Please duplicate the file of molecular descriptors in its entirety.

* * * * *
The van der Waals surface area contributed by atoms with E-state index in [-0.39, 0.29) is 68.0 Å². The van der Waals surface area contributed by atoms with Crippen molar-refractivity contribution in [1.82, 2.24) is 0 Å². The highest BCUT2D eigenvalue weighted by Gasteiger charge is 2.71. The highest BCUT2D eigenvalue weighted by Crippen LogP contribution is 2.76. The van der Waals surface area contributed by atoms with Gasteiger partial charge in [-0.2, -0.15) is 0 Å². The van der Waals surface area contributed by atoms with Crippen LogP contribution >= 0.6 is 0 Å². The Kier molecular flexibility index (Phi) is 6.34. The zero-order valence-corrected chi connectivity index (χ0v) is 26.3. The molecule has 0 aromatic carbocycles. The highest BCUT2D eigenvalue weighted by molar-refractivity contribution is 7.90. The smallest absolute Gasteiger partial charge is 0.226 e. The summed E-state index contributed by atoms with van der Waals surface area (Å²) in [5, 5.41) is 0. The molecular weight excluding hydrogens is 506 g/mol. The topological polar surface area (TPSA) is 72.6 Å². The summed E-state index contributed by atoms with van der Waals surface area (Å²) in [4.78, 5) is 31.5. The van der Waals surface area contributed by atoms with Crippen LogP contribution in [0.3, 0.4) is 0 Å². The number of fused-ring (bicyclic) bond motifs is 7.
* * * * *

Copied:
The van der Waals surface area contributed by atoms with E-state index in [-0.39, 0.29) is 68.0 Å². The van der Waals surface area contributed by atoms with Crippen molar-refractivity contribution in [1.82, 2.24) is 0 Å². The highest BCUT2D eigenvalue weighted by Gasteiger charge is 2.71. The highest BCUT2D eigenvalue weighted by Crippen LogP contribution is 2.76. The van der Waals surface area contributed by atoms with Gasteiger partial charge in [-0.2, -0.15) is 0 Å². The van der Waals surface area contributed by atoms with Crippen LogP contribution >= 0.6 is 0 Å². The Kier molecular flexibility index (Phi) is 6.34. The zero-order valence-corrected chi connectivity index (χ0v) is 26.3. The molecule has 0 aromatic carbocycles. The highest BCUT2D eigenvalue weighted by molar-refractivity contribution is 7.90. The smallest absolute Gasteiger partial charge is 0.226 e. The summed E-state index contributed by atoms with van der Waals surface area (Å²) in [5, 5.41) is 0. The molecular weight excluding hydrogens is 506 g/mol. The topological polar surface area (TPSA) is 72.6 Å². The summed E-state index contributed by atoms with van der Waals surface area (Å²) in [4.78, 5) is 31.5. The van der Waals surface area contributed by atoms with Crippen LogP contribution in [0.3, 0.4) is 0 Å². The number of fused-ring (bicyclic) bond motifs is 7.